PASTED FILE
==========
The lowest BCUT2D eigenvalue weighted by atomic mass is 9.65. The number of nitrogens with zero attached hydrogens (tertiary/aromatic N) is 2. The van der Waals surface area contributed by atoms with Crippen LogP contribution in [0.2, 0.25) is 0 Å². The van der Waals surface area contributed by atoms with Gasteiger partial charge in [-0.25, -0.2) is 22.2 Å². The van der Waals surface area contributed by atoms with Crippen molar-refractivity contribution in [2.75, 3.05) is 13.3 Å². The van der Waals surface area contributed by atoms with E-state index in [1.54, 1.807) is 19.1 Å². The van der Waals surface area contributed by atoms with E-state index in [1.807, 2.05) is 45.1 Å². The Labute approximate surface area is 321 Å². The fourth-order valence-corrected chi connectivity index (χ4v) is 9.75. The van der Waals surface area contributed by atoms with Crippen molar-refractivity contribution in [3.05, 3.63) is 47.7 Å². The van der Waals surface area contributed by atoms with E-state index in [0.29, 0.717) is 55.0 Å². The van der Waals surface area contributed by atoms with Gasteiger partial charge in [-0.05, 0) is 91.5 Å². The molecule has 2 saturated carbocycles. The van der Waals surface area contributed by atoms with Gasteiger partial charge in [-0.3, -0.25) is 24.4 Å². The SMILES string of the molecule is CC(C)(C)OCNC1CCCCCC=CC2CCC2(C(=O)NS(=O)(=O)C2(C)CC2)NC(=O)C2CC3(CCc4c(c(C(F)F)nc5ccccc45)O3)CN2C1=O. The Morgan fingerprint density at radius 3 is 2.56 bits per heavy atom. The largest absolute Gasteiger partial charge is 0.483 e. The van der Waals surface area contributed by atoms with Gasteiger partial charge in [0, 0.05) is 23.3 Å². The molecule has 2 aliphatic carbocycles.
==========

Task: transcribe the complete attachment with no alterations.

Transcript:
The lowest BCUT2D eigenvalue weighted by atomic mass is 9.65. The number of nitrogens with zero attached hydrogens (tertiary/aromatic N) is 2. The van der Waals surface area contributed by atoms with Crippen LogP contribution in [0.2, 0.25) is 0 Å². The van der Waals surface area contributed by atoms with Gasteiger partial charge in [-0.25, -0.2) is 22.2 Å². The van der Waals surface area contributed by atoms with Crippen molar-refractivity contribution in [2.75, 3.05) is 13.3 Å². The van der Waals surface area contributed by atoms with E-state index in [1.54, 1.807) is 19.1 Å². The van der Waals surface area contributed by atoms with E-state index in [1.807, 2.05) is 45.1 Å². The Labute approximate surface area is 321 Å². The fourth-order valence-corrected chi connectivity index (χ4v) is 9.75. The van der Waals surface area contributed by atoms with Crippen molar-refractivity contribution in [3.05, 3.63) is 47.7 Å². The van der Waals surface area contributed by atoms with E-state index in [0.29, 0.717) is 55.0 Å². The van der Waals surface area contributed by atoms with Gasteiger partial charge in [-0.05, 0) is 91.5 Å². The molecule has 2 saturated carbocycles. The van der Waals surface area contributed by atoms with Gasteiger partial charge in [-0.3, -0.25) is 24.4 Å². The SMILES string of the molecule is CC(C)(C)OCNC1CCCCCC=CC2CCC2(C(=O)NS(=O)(=O)C2(C)CC2)NC(=O)C2CC3(CCc4c(c(C(F)F)nc5ccccc45)O3)CN2C1=O. The Morgan fingerprint density at radius 3 is 2.56 bits per heavy atom. The largest absolute Gasteiger partial charge is 0.483 e. The van der Waals surface area contributed by atoms with Gasteiger partial charge in [0, 0.05) is 23.3 Å². The molecule has 2 aliphatic carbocycles.